Arctocebus aureus 

Scope: Global
Language: English

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Taxonomy [top]

Kingdom Phylum Class Order Family
Animalia Chordata Mammalia Primates Lorisidae

Scientific Name: Arctocebus aureus de Winton, 1902
Common Name(s):
English Golden Angwantibo, Golden Potto
Taxonomic Source(s): Mittermeier, R.A., Rylands, A.B. and Wilson D.E. 2013. Handbook of the Mammals of the World: Volume 3 Primates. Lynx Edicions, Barcelona.

Assessment Information [top]

Red List Category & Criteria: Least Concern ver 3.1
Year Published: 2008
Date Assessed: 2008-06-30
Assessor(s): Bearder, S., Oates, J.F. & Groves, C.P.
Reviewer(s): Mittermeier, R.A. & Rylands, A.B. (Primate Red List Authority)
Listed as Least Concern as the species is relatively widespread in central Africa, and there are no known major threats resulting in a significant population decline.
Previously published Red List assessments:

Geographic Range [top]

Range Description:This species may occur from the Sanaga River to the Congo River/Ubangi River, but with a very localized and patchy distribution. The range limits of this species are poorly known.
Countries occurrence:
Angola; Cameroon; Central African Republic; Congo; Equatorial Guinea; Gabon
Additional data:
Range Map:Click here to open the map viewer and explore range.

Population [top]

Population:This cryptic species is considered rare in Gabon, where densities of 2 individuals/km² were found in dense primary forest and 7/km² in thickets in secondary forest. Normal census methods are impossible because it hides its head and eyes at the least disturbance.
Current Population Trend:Unknown
Additional data:
Population severely fragmented:No

Habitat and Ecology [top]

Habitat and Ecology:Confined to vine tangles and areas with abundant young (or slow-growing) leafy stems in the understorey of moist evergreen, lowland rainforests. Large vertical branches are never climbed because the small, narrow hands and feet of this species are adapted only to close around stems less than 6 cm in diameter. This species avoids climbing higher than 15 m (it mostly lives below 5 m) due to heightened competition from birds, less consistent insect resources, more exposure to wind, sun, and predators, and fewer thin-branched tangles to shelter in. It frequently descends to the forest floor for fallen fruits and invertebrates. Caterpillars of all species are eaten, including hairy and distasteful species that are avoided by other insect-predators. The females give birth to one infant twice per year.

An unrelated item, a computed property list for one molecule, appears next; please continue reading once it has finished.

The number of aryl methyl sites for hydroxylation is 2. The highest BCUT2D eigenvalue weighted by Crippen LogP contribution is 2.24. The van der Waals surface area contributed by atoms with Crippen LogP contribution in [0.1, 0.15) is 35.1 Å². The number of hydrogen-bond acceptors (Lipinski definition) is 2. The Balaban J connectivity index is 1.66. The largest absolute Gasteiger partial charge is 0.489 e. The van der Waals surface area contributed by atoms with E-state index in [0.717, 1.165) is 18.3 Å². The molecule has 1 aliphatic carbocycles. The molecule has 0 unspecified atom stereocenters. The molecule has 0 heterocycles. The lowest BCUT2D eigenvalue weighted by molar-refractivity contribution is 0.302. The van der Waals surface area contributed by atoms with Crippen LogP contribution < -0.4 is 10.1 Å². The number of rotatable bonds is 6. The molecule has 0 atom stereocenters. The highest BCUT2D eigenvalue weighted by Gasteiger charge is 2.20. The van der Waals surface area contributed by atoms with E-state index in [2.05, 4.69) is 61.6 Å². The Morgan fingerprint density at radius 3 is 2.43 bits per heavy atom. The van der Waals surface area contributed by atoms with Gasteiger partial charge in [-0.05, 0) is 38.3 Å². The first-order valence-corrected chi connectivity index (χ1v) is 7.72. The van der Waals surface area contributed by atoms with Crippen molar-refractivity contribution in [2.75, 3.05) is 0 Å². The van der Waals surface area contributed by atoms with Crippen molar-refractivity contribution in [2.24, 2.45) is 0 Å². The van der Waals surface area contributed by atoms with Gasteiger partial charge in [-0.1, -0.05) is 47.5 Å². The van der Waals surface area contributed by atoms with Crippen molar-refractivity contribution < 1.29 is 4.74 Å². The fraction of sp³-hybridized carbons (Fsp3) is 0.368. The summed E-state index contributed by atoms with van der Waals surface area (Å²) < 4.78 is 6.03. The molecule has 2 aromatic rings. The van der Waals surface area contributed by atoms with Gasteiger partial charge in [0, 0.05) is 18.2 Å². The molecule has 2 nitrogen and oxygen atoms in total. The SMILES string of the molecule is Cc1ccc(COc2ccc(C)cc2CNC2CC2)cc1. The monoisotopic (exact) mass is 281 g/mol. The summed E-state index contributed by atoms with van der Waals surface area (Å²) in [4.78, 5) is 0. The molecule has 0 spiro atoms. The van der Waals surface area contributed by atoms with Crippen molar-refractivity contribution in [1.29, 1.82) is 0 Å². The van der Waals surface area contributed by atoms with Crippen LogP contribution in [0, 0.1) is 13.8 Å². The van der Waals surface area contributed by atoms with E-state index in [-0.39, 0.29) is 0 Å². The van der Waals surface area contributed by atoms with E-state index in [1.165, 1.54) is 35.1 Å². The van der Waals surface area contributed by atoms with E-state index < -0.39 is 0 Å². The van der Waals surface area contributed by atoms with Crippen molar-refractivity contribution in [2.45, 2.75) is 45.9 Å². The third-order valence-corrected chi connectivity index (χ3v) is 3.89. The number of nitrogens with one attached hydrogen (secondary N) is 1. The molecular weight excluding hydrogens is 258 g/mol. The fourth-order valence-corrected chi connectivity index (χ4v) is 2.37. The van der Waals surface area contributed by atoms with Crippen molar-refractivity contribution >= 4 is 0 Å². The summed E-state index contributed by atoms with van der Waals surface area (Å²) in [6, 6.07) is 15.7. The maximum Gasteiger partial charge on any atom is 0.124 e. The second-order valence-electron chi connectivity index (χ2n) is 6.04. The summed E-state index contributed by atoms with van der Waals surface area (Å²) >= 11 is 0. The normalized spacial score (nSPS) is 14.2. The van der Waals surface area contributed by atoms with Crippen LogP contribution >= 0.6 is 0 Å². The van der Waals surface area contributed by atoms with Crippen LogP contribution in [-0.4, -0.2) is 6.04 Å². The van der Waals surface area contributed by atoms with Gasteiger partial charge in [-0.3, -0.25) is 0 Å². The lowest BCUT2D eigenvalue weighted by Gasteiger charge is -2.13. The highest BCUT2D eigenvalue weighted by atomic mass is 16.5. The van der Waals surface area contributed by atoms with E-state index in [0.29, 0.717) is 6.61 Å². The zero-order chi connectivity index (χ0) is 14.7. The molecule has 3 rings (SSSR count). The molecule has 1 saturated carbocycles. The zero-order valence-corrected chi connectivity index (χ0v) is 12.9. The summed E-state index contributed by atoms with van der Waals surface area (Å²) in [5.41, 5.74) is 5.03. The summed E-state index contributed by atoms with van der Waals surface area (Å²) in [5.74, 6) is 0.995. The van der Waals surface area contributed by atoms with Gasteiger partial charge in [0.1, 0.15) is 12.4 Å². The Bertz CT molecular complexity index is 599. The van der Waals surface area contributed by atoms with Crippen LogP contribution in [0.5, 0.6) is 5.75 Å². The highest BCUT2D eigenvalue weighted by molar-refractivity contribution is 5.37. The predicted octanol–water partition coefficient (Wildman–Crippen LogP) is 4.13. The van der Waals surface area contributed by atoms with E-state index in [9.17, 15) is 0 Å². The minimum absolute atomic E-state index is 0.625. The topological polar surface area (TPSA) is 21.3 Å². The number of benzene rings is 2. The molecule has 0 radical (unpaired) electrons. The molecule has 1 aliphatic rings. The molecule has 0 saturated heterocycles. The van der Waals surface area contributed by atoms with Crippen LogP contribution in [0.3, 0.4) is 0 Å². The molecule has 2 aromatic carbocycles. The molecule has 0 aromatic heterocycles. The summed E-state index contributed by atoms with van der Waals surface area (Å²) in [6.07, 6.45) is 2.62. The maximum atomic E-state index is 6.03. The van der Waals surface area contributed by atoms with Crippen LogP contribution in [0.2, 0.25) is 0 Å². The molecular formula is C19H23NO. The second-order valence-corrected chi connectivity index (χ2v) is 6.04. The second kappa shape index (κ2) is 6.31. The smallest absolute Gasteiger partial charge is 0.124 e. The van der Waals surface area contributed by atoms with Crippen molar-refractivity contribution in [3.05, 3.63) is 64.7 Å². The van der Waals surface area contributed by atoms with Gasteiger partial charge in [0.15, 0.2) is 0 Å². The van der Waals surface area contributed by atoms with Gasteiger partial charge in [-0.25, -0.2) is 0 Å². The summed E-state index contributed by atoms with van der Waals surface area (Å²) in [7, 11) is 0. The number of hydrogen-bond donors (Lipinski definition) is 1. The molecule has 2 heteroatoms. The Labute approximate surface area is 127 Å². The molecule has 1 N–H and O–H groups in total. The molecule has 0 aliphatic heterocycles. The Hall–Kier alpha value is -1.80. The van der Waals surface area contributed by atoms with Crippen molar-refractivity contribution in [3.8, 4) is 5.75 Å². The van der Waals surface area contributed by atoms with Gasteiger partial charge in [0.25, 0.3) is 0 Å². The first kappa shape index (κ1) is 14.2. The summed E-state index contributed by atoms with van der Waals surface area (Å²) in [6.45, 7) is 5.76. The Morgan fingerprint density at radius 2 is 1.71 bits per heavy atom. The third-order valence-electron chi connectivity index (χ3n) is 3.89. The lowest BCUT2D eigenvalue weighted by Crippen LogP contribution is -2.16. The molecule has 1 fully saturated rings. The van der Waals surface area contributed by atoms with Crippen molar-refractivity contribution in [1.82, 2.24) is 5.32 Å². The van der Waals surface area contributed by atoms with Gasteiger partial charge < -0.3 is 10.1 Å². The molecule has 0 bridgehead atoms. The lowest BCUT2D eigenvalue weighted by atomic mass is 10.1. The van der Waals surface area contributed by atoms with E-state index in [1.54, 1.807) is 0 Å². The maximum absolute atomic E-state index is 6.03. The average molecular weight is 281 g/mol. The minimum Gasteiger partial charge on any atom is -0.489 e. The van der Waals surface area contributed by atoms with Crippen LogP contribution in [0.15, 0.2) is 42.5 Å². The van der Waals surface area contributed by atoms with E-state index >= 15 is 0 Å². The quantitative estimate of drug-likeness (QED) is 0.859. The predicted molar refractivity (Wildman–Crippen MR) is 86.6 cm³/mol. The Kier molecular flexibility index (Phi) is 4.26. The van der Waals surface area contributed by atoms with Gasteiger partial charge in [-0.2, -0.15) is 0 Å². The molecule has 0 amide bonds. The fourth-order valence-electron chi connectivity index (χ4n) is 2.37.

Threats [top]

Major Threat(s): This species is too small and cryptic to face much danger from human predation. Clear-felling and large-scale clearances are the only major threat to their habitat.

Conservation Actions [top]

Conservation Actions: This species is protected by law in Gabon. It is listed as Class B under the African Convention, and under Appendix II of CITES. It is presumably in a number of the new National Parks in Gabon. This is a poorly known species in need of further research.

Citation: Bearder, S., Oates, J.F. & Groves, C.P. 2008. Arctocebus aureus. The IUCN Red List of Threatened Species 2008: e.T2053A9211012. . Downloaded on 19 October 2017.
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